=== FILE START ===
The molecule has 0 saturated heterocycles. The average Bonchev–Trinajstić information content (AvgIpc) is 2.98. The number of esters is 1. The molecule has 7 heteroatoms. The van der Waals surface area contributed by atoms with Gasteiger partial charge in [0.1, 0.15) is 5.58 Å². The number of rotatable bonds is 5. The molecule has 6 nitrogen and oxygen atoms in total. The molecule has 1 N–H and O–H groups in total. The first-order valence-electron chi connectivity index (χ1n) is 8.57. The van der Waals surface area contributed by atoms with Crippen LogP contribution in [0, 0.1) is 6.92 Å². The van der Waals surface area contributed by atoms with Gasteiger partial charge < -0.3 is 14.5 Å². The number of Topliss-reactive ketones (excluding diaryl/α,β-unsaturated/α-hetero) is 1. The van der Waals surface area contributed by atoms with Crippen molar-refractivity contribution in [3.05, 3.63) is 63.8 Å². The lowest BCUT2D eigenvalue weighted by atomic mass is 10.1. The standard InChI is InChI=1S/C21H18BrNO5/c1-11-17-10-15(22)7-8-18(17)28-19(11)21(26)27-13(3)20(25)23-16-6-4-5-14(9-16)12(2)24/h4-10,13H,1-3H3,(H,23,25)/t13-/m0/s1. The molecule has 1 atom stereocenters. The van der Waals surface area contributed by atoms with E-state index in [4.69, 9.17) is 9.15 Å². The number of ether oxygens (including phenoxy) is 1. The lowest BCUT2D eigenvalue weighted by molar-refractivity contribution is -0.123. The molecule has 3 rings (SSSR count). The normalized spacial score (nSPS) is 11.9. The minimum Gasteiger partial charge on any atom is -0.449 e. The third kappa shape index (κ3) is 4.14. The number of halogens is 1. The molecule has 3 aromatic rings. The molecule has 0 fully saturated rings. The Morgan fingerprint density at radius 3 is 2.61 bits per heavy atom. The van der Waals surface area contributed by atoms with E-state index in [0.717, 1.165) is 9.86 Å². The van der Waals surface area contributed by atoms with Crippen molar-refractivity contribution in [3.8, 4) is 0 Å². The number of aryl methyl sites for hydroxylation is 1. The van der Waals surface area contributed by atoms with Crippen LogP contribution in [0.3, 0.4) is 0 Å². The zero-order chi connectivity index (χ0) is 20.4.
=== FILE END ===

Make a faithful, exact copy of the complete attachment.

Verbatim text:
The molecule has 0 saturated heterocycles. The average Bonchev–Trinajstić information content (AvgIpc) is 2.98. The number of esters is 1. The molecule has 7 heteroatoms. The van der Waals surface area contributed by atoms with Gasteiger partial charge in [0.1, 0.15) is 5.58 Å². The number of rotatable bonds is 5. The molecule has 6 nitrogen and oxygen atoms in total. The molecule has 1 N–H and O–H groups in total. The first-order valence-electron chi connectivity index (χ1n) is 8.57. The van der Waals surface area contributed by atoms with Crippen LogP contribution in [0, 0.1) is 6.92 Å². The van der Waals surface area contributed by atoms with Gasteiger partial charge < -0.3 is 14.5 Å². The number of Topliss-reactive ketones (excluding diaryl/α,β-unsaturated/α-hetero) is 1. The van der Waals surface area contributed by atoms with Crippen molar-refractivity contribution in [3.05, 3.63) is 63.8 Å². The lowest BCUT2D eigenvalue weighted by atomic mass is 10.1. The standard InChI is InChI=1S/C21H18BrNO5/c1-11-17-10-15(22)7-8-18(17)28-19(11)21(26)27-13(3)20(25)23-16-6-4-5-14(9-16)12(2)24/h4-10,13H,1-3H3,(H,23,25)/t13-/m0/s1. The molecule has 1 atom stereocenters. The van der Waals surface area contributed by atoms with E-state index in [4.69, 9.17) is 9.15 Å². The number of ether oxygens (including phenoxy) is 1. The lowest BCUT2D eigenvalue weighted by molar-refractivity contribution is -0.123. The molecule has 3 rings (SSSR count). The normalized spacial score (nSPS) is 11.9. The minimum Gasteiger partial charge on any atom is -0.449 e. The third kappa shape index (κ3) is 4.14. The number of halogens is 1. The molecule has 3 aromatic rings. The molecule has 0 fully saturated rings. The Morgan fingerprint density at radius 3 is 2.61 bits per heavy atom. The van der Waals surface area contributed by atoms with E-state index in [0.717, 1.165) is 9.86 Å². The van der Waals surface area contributed by atoms with Crippen molar-refractivity contribution in [3.8, 4) is 0 Å². The number of aryl methyl sites for hydroxylation is 1. The van der Waals surface area contributed by atoms with Crippen LogP contribution in [0.3, 0.4) is 0 Å². The zero-order chi connectivity index (χ0) is 20.4.